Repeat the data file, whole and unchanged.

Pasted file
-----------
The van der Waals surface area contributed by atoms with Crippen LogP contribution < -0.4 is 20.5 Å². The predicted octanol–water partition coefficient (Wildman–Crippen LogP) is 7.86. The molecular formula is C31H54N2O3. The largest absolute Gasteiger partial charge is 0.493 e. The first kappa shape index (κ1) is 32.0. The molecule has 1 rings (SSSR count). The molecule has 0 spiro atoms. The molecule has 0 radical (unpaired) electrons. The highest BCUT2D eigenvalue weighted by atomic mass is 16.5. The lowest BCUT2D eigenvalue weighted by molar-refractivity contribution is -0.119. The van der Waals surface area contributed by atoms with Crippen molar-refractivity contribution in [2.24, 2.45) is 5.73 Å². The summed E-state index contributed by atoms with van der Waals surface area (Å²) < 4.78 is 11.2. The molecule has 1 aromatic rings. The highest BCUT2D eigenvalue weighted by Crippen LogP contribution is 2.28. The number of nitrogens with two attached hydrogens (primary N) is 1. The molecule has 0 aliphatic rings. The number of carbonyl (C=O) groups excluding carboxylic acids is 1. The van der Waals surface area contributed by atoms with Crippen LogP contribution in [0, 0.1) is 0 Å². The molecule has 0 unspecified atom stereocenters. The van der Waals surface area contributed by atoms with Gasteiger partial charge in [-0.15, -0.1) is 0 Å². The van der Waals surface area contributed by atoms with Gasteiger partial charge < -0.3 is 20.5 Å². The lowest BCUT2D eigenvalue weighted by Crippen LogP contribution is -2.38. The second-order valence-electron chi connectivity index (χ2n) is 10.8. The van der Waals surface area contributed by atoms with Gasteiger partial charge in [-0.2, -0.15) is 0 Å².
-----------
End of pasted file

The van der Waals surface area contributed by atoms with Crippen LogP contribution < -0.4 is 20.5 Å². The predicted octanol–water partition coefficient (Wildman–Crippen LogP) is 7.86. The molecular formula is C31H54N2O3. The largest absolute Gasteiger partial charge is 0.493 e. The first kappa shape index (κ1) is 32.0. The molecule has 1 rings (SSSR count). The molecule has 0 spiro atoms. The molecule has 0 radical (unpaired) electrons. The highest BCUT2D eigenvalue weighted by atomic mass is 16.5. The lowest BCUT2D eigenvalue weighted by molar-refractivity contribution is -0.119. The van der Waals surface area contributed by atoms with Crippen molar-refractivity contribution in [2.24, 2.45) is 5.73 Å². The summed E-state index contributed by atoms with van der Waals surface area (Å²) < 4.78 is 11.2. The molecule has 1 aromatic rings. The highest BCUT2D eigenvalue weighted by Crippen LogP contribution is 2.28. The number of nitrogens with two attached hydrogens (primary N) is 1. The molecule has 0 aliphatic rings. The number of carbonyl (C=O) groups excluding carboxylic acids is 1. The van der Waals surface area contributed by atoms with Crippen LogP contribution in [0, 0.1) is 0 Å². The molecule has 0 unspecified atom stereocenters. The van der Waals surface area contributed by atoms with Gasteiger partial charge in [-0.15, -0.1) is 0 Å². The van der Waals surface area contributed by atoms with Gasteiger partial charge < -0.3 is 20.5 Å². The lowest BCUT2D eigenvalue weighted by Crippen LogP contribution is -2.38. The second-order valence-electron chi connectivity index (χ2n) is 10.8. The van der Waals surface area contributed by atoms with Gasteiger partial charge in [-0.2, -0.15) is 0 Å².